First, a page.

Washington State OSHA Investigating Contaminants in Spokane Fire’s Air Supply

Investigators from Washington State Department of Labor and Industries have launched an investigation into contaminants found in SCBA cylinders in the Spokane Fire Department.

The investigation follows the discovery of lead, oil and other contaminants in air cylinders after firefighters complained about a foul smell in their breathing air. That prompted the department to place its three fill stations out of service, and borrow SCBA and air fill capability from neighboring fire departments.

According to Labor & Industries spokeswoman Elaine Fisher, the investigation will focus on whether the air compressors were being serviced in a timely manner. The investigation may take several months to conclude and may lead to a significant fine.

Ironically, the same day Labor & Industries received a complaint about the air contaminants, the Spokane City Council voted to deny Spokane Fire Chief Brian Schaeffer’s request for $192,000 to replace two of the three compressors. Council members are now claiming they did not understand the urgency of the matter

Councilwoman Lori Kinnear, chair of the Public Safety and Community Health committee, was quoted by The Spokesman-Review this week as saying:

  • “Perhaps there wasn’t enough information provided and the urgency wasn’t communicated effectively.”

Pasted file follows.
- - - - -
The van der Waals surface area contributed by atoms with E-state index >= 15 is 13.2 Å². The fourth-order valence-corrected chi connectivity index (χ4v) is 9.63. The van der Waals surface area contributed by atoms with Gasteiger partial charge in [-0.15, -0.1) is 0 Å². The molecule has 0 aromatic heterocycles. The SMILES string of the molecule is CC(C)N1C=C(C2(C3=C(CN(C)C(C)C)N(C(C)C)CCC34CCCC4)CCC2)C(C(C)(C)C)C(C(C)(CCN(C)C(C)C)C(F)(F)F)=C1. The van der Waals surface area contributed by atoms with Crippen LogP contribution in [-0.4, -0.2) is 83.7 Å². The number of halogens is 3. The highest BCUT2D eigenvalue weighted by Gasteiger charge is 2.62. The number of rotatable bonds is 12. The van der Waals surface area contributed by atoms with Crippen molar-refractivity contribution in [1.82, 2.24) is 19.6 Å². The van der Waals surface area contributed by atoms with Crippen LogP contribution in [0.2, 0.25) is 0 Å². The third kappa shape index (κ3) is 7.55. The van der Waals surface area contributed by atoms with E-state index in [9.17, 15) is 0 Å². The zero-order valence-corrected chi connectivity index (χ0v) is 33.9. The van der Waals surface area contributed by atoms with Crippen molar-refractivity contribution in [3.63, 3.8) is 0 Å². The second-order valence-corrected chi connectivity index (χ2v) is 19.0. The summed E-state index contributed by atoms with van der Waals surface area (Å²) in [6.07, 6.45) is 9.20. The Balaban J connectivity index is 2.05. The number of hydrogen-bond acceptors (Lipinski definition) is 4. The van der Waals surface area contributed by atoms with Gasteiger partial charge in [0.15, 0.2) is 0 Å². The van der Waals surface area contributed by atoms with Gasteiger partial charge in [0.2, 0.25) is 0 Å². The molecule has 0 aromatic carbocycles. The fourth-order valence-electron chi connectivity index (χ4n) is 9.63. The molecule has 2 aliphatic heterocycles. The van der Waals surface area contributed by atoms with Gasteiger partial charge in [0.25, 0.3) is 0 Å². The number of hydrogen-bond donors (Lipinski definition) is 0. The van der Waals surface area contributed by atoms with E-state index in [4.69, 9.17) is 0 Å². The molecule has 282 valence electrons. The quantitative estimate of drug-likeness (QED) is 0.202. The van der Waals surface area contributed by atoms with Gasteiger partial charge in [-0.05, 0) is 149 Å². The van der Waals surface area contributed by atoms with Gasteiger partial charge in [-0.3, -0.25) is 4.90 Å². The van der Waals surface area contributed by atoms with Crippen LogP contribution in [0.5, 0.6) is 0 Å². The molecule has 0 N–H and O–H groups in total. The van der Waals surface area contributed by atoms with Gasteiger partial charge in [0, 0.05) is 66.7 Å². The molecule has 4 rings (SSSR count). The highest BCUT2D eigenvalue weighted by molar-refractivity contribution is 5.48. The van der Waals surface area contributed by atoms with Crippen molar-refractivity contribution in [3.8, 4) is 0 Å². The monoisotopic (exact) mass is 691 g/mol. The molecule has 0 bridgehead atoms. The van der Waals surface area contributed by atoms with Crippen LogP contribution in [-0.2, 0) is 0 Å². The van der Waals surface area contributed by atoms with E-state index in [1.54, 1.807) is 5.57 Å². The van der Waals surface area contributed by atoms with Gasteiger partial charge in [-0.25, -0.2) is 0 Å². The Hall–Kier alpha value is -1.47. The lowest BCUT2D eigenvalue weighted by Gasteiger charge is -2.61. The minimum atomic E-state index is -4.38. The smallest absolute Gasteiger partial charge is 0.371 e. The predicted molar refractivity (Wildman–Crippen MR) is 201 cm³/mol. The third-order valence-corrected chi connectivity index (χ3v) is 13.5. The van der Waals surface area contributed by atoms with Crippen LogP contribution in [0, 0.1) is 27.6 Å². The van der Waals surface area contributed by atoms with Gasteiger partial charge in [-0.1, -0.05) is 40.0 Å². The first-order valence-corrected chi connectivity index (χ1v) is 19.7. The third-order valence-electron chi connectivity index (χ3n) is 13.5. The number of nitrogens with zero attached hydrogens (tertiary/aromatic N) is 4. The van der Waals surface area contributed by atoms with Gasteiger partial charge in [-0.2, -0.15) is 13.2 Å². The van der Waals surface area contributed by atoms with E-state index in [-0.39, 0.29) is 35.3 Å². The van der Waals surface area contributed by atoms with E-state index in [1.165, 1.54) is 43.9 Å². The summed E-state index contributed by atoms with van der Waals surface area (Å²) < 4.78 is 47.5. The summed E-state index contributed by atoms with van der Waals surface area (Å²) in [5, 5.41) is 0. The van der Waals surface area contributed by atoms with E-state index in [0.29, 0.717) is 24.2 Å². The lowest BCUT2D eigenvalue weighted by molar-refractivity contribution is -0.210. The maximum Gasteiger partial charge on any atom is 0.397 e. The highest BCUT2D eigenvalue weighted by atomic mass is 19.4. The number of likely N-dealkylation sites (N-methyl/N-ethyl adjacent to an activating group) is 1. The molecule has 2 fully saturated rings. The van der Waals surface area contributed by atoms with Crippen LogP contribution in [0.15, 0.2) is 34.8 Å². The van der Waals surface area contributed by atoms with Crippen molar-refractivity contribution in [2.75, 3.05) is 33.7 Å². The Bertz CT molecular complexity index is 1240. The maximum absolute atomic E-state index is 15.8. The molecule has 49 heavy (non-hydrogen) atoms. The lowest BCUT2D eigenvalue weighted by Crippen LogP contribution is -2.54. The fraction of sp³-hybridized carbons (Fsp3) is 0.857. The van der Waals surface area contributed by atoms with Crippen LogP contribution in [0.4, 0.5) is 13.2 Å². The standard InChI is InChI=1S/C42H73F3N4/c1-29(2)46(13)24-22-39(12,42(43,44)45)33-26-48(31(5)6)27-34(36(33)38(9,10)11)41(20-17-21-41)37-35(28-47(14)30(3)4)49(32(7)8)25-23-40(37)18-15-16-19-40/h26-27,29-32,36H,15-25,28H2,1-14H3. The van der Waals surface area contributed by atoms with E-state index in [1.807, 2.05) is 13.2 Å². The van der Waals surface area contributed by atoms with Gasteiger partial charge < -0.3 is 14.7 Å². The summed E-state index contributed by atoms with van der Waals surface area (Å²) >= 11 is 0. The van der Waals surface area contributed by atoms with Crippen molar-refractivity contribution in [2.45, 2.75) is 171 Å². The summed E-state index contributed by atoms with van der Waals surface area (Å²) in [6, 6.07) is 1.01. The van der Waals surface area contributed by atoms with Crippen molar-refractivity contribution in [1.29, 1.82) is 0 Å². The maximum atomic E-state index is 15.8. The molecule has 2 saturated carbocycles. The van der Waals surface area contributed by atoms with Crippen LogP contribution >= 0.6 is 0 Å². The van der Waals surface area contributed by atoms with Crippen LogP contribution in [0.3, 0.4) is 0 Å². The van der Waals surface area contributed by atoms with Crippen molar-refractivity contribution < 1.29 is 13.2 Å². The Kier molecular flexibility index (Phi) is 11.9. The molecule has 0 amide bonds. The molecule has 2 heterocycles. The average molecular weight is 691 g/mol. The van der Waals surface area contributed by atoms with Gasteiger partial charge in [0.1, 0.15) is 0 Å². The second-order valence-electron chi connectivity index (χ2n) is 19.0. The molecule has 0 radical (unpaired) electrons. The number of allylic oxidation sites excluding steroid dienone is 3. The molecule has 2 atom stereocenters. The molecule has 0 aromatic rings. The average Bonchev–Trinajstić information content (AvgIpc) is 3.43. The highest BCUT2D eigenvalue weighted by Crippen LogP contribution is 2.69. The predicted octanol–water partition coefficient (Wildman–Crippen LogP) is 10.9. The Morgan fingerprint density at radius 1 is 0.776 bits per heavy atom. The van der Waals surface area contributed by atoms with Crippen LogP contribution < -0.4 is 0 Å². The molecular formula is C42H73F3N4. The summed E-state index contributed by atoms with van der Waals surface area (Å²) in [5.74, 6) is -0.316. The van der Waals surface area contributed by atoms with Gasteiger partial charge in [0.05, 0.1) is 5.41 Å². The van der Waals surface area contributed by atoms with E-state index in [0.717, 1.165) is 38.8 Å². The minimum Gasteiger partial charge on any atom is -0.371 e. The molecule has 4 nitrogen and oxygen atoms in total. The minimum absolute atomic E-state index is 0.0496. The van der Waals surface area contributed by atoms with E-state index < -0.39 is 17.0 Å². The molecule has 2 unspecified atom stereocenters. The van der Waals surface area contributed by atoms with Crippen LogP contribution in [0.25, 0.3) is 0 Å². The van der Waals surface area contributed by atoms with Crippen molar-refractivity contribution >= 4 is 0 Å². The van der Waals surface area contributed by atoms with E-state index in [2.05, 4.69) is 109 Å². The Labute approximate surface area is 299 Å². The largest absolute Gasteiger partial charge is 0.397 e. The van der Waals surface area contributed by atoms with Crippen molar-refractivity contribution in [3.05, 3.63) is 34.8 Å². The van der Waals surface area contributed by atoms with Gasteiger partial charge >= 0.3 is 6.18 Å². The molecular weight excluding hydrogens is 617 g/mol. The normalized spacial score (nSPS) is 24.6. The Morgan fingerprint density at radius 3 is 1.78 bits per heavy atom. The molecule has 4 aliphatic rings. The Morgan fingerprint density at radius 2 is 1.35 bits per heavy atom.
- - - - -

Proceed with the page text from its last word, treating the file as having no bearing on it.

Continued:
• “Once we understand that, then of course that’s a priority. I think it was a miscommunication. I just think there were some council members who didn’t understand how urgent this was.”

The Spokesman-Review also quoted Council President Ben Stuckart as blaming the fire department administration for what he characterized as a “lack of planning.”

More on the story.

BTW – “It looks like we may have been under-funding the fire department, denying their legitimate requests for some pretty routine things….” said no elected official ever…

About Curt Varone

Curt Varone has over 40 years of fire service experience and 30 as a practicing attorney licensed in both Rhode Island and Maine. His background includes 29 years as a career firefighter in Providence (retiring as a Deputy Assistant Chief), as well as volunteer and paid on call experience. He is the author of two books: Legal Considerations for Fire and Emergency Services, (2006, 2nd ed. 2011, 3rd ed. 2014) and Fire Officer's Legal Handbook (2007), and is a contributing editor for Firehouse Magazine writing the Fire Law column.
  • mr618

    ‘Cause we all KNOW chiefs are never emphatic when asking for stuff, or justifying things, they just want new toys to play with.

    How about this? If you want to be an elected official on any level — Federal, state, county, or local — you ride at least ten full shifts with the nearest city career fire department, including nights, Fridays and Saturdays, full moon and welfare check day, do the don/doff drills, crawl through the smoke and fire and sh*t, THEN tell us we don’t need stuff.

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